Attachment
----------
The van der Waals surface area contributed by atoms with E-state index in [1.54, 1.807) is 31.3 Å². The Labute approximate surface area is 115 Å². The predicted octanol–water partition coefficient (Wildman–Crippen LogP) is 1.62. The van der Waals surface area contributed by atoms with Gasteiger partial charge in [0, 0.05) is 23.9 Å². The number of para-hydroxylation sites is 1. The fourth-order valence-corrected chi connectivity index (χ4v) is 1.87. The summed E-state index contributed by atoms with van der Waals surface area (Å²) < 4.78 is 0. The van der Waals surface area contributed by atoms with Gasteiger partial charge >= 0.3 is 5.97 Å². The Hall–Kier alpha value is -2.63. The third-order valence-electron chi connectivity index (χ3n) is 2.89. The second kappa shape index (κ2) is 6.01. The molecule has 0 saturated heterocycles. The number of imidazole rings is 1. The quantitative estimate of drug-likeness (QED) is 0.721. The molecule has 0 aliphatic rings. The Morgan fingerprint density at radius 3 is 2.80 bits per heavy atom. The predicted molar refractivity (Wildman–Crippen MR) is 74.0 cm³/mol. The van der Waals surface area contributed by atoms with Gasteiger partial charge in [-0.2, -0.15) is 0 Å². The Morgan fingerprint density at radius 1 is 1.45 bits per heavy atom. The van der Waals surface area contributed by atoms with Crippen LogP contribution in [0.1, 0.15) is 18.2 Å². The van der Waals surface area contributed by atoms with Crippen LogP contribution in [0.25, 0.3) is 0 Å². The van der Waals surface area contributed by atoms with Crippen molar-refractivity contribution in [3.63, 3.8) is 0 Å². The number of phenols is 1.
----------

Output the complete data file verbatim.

The van der Waals surface area contributed by atoms with E-state index in [1.54, 1.807) is 31.3 Å². The Labute approximate surface area is 115 Å². The predicted octanol–water partition coefficient (Wildman–Crippen LogP) is 1.62. The van der Waals surface area contributed by atoms with Gasteiger partial charge in [0, 0.05) is 23.9 Å². The number of para-hydroxylation sites is 1. The fourth-order valence-corrected chi connectivity index (χ4v) is 1.87. The summed E-state index contributed by atoms with van der Waals surface area (Å²) < 4.78 is 0. The van der Waals surface area contributed by atoms with Gasteiger partial charge >= 0.3 is 5.97 Å². The Hall–Kier alpha value is -2.63. The third-order valence-electron chi connectivity index (χ3n) is 2.89. The second kappa shape index (κ2) is 6.01. The molecule has 0 saturated heterocycles. The number of imidazole rings is 1. The quantitative estimate of drug-likeness (QED) is 0.721. The molecule has 0 aliphatic rings. The Morgan fingerprint density at radius 3 is 2.80 bits per heavy atom. The predicted molar refractivity (Wildman–Crippen MR) is 74.0 cm³/mol. The van der Waals surface area contributed by atoms with Gasteiger partial charge in [-0.2, -0.15) is 0 Å². The Morgan fingerprint density at radius 1 is 1.45 bits per heavy atom. The van der Waals surface area contributed by atoms with Crippen LogP contribution in [0.1, 0.15) is 18.2 Å². The van der Waals surface area contributed by atoms with Crippen LogP contribution in [0.25, 0.3) is 0 Å². The van der Waals surface area contributed by atoms with Crippen molar-refractivity contribution in [3.63, 3.8) is 0 Å². The number of phenols is 1.